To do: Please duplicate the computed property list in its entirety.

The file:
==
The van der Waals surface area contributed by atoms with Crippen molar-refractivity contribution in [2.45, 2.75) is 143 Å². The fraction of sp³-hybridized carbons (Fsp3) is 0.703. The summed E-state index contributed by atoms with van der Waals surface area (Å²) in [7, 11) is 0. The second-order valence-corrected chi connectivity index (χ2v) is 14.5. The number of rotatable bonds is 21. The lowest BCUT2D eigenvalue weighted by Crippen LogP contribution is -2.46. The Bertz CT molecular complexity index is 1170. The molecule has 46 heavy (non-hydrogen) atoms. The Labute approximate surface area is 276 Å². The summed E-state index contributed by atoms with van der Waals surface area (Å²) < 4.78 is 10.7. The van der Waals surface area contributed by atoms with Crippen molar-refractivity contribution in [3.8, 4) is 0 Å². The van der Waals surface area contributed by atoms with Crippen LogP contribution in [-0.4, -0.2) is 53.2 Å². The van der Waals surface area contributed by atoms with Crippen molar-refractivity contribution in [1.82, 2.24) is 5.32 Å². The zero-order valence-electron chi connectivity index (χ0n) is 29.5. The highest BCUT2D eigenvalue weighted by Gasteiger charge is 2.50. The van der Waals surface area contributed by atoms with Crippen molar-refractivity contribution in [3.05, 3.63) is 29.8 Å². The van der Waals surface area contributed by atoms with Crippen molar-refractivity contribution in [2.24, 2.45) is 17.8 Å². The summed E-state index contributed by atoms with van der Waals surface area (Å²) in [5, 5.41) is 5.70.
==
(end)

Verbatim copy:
The van der Waals surface area contributed by atoms with Crippen molar-refractivity contribution in [2.45, 2.75) is 143 Å². The fraction of sp³-hybridized carbons (Fsp3) is 0.703. The summed E-state index contributed by atoms with van der Waals surface area (Å²) in [7, 11) is 0. The second-order valence-corrected chi connectivity index (χ2v) is 14.5. The number of rotatable bonds is 21. The lowest BCUT2D eigenvalue weighted by Crippen LogP contribution is -2.46. The Bertz CT molecular complexity index is 1170. The molecule has 46 heavy (non-hydrogen) atoms. The Labute approximate surface area is 276 Å². The summed E-state index contributed by atoms with van der Waals surface area (Å²) < 4.78 is 10.7. The van der Waals surface area contributed by atoms with Crippen molar-refractivity contribution in [3.8, 4) is 0 Å². The van der Waals surface area contributed by atoms with Crippen LogP contribution in [-0.4, -0.2) is 53.2 Å². The van der Waals surface area contributed by atoms with Crippen molar-refractivity contribution in [1.82, 2.24) is 5.32 Å². The zero-order valence-electron chi connectivity index (χ0n) is 29.5. The highest BCUT2D eigenvalue weighted by Gasteiger charge is 2.50. The van der Waals surface area contributed by atoms with Crippen molar-refractivity contribution in [3.05, 3.63) is 29.8 Å². The van der Waals surface area contributed by atoms with Crippen molar-refractivity contribution in [2.24, 2.45) is 17.8 Å². The summed E-state index contributed by atoms with van der Waals surface area (Å²) in [5, 5.41) is 5.70.